JPL DESCANSO - Deep Space Communications and Navigation Center of Excellence

Overview of Planetary Entry Aerodynamics

Presented by:
Dr. Leslie Yates and Dr. Gary Chapman
Aerospace Computing, Inc


This seminar will provide an overview of planetary entry aerodynamics. Definitions of the static and dynamic aerodynamic terms will be given, and six-degree-of-freedom simulations will be used to demonstrate the impact of these terms (and uncertainties in these terms) on various properties of the entry trajectory, including landing footprint, maximum dynamic pressure, maximum heating, and oscillation amplitude behavior. Sources of aerodynamic information - theory, CFD, ground-based testing, and flight testing - will be reviewed and evaluated, and the status of available aerodynamic information will be evaluated for the various flight regimes: free molecular, transition, continuum hypersonic, supersonic, transonic, and subsonic.

The Speaker

Dr. Leslie Yates is vice president of Aerospace Computing, Inc. During the last 10 years, she has conducted extensive research in the aerodynamics of planetary entry vehicles. This research has focused on extracting static and dynamic aerodynamic forces from ballistic range, helicopter drop, and vertical wind tunnel tests. She is a recognized expert in image processing and aerodynamic parameter identification for ballistic ranges. She is the developer of the Comprehensive Aerodynamic Data Reduction System for Aeroballistic Ranges, CADRA, a system used by aeroballistic facilities in both Canada and the United States. She received her B.A. in Physics from New College, Sarasota, Florida, attended graduate school in Physics at SUNY, Stony Brook, New York, and received her Ph.D. in Aeronautical Engineering from the University of Florida.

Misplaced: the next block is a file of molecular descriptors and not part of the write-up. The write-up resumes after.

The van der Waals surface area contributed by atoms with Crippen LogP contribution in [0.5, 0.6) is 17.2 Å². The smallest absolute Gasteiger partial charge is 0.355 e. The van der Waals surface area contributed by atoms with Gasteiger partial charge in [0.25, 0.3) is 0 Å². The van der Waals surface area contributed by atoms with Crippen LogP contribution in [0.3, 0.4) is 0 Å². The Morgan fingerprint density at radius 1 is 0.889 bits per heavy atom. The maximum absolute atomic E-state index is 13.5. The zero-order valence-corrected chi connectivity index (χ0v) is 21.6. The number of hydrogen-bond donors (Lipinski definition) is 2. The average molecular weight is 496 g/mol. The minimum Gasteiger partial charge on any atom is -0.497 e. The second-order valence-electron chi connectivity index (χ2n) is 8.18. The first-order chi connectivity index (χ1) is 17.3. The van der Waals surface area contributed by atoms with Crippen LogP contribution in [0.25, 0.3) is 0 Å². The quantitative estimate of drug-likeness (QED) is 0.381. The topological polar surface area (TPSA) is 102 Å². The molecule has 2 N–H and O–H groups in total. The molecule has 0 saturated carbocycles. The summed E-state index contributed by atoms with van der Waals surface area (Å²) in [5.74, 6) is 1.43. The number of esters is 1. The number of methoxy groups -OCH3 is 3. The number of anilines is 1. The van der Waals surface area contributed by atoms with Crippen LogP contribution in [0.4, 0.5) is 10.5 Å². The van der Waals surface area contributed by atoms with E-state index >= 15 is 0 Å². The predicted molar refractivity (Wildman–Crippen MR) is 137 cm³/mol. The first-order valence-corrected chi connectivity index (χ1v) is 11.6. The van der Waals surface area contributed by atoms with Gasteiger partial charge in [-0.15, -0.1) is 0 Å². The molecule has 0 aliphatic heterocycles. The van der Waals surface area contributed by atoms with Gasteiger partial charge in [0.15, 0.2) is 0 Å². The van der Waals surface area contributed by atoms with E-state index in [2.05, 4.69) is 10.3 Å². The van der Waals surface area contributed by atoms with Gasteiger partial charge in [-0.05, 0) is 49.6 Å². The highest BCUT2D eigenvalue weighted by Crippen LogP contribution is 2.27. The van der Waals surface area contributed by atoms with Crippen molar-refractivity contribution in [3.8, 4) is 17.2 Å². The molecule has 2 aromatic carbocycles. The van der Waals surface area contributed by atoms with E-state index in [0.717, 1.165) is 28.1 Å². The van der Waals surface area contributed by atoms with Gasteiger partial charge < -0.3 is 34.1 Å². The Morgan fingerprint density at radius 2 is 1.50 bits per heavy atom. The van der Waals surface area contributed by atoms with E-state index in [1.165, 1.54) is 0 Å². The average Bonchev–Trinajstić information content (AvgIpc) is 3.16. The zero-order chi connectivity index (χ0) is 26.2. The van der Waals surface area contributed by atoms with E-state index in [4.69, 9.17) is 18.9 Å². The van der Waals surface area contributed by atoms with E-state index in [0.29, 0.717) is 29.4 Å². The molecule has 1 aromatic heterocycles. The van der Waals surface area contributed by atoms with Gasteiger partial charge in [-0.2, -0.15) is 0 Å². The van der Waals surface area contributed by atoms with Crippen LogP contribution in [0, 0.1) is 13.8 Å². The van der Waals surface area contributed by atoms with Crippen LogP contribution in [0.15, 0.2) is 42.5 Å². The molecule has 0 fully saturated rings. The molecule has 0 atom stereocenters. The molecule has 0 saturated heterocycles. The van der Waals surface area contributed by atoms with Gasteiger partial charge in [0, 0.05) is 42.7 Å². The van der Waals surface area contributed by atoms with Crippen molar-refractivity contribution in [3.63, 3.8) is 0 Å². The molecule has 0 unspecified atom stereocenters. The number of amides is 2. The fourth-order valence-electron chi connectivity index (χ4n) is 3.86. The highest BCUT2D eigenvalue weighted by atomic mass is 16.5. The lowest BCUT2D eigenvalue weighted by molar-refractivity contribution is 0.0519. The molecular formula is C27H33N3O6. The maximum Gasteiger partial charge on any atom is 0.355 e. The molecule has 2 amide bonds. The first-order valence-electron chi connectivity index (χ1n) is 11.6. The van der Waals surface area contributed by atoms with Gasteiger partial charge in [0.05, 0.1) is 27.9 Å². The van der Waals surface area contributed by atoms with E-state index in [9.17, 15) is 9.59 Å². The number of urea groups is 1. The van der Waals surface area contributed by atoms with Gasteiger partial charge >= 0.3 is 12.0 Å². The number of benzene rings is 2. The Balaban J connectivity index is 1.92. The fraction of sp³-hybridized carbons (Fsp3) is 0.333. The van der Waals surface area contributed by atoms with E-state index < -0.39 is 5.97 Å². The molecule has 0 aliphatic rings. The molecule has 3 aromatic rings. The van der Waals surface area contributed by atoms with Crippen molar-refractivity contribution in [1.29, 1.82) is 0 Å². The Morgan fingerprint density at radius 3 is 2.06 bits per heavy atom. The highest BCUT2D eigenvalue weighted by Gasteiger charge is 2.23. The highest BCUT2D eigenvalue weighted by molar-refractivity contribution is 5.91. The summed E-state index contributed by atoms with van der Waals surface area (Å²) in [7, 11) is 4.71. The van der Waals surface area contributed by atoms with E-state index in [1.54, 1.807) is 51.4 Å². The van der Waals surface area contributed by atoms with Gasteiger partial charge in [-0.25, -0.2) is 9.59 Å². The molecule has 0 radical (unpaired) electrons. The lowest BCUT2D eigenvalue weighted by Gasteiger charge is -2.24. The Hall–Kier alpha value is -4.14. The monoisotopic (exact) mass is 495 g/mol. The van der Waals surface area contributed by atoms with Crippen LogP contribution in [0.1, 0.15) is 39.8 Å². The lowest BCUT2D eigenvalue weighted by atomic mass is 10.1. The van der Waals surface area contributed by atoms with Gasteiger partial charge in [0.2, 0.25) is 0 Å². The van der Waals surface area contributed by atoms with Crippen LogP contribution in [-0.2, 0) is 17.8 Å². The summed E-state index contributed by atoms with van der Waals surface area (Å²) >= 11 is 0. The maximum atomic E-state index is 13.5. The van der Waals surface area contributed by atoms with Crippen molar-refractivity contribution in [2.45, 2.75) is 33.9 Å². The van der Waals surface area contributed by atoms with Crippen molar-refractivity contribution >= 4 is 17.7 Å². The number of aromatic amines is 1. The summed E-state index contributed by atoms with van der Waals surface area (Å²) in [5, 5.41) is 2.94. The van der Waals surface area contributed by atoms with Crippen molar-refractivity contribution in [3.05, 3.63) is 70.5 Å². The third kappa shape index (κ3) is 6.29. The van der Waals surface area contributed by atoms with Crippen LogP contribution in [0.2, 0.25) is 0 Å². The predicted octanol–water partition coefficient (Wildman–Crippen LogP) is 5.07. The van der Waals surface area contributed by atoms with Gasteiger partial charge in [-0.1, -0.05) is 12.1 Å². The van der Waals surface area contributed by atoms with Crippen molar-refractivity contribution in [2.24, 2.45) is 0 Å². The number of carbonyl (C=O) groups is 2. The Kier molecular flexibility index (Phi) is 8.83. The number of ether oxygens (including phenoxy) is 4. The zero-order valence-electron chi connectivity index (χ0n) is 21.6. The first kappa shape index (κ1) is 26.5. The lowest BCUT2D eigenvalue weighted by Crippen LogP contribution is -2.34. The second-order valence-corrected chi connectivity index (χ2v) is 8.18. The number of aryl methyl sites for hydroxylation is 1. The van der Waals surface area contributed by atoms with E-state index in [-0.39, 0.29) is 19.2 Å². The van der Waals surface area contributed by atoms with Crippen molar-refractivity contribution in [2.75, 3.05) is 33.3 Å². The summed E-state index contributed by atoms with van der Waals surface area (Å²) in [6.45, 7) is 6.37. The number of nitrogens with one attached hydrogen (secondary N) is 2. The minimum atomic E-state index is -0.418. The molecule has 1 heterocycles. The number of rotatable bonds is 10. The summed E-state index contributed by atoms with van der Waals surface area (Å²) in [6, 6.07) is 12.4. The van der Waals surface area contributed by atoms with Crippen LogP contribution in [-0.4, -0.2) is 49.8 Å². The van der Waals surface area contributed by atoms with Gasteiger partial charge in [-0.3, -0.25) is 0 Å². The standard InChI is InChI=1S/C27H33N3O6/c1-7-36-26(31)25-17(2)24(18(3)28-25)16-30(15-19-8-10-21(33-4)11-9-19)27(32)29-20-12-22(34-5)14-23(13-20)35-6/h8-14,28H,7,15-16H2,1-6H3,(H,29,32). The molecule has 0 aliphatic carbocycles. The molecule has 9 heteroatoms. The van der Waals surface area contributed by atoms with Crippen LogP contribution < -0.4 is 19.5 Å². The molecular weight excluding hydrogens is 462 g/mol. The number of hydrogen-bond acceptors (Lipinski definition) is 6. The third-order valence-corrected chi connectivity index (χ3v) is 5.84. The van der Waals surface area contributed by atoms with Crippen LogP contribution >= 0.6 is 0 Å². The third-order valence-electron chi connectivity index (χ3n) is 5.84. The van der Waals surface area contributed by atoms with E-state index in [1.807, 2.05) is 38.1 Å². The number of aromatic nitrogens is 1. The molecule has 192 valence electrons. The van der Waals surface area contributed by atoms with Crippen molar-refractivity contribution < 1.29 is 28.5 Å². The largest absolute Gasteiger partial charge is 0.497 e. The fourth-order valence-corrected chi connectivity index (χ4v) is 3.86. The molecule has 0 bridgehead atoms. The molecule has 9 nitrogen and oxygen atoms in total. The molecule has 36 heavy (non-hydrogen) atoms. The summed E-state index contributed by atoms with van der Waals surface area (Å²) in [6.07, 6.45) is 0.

Dr. Gary Chapman received his B.S. in Aeronautical Engineering from the University of Minnesota and began his career at NASA/Ames Research Center in 1957. While at NASA, he earned his M.S. and Ph.D. in Aeronautics and Astronautics from Stanford University in 1963 and 70 respectively. He worked for NASA -ARC for 32 years, 1957 to 1989. He was Chief of the Aerodynamics Research Branch from 1974-78. On his retirement from NASA he was appointed as an Adjunct Professor in the Mechanical Engineering Dept. at the U of California, Berkeley. He has consulted for AerospaceComputing, Inc., Eloret, CALSPAN, and MicroCraft. He has conducted extensive research in aerodynamics and entry dynamics authoring over 90 papers. He is an expert in ballistic range testing. He served on the Air Force Scientific Board (1989-1993). He also served on the advisory group for Arnold Engineering and Development Center for three years and received the Air Force Medal for Meritorious Civilian Service. He has been a member of AIAA since 1957 and served on the Educational Activities Committee from 1978 to 1999 and was an Ad hoc Accreditation visitor for the Accreditation Board for Engineering and Technology. He received the AIAA Ground Based Testing Award in 1997 and was elected a Fellow of the AIAA in 2000.

An outline of the seminar is attached  pdf.

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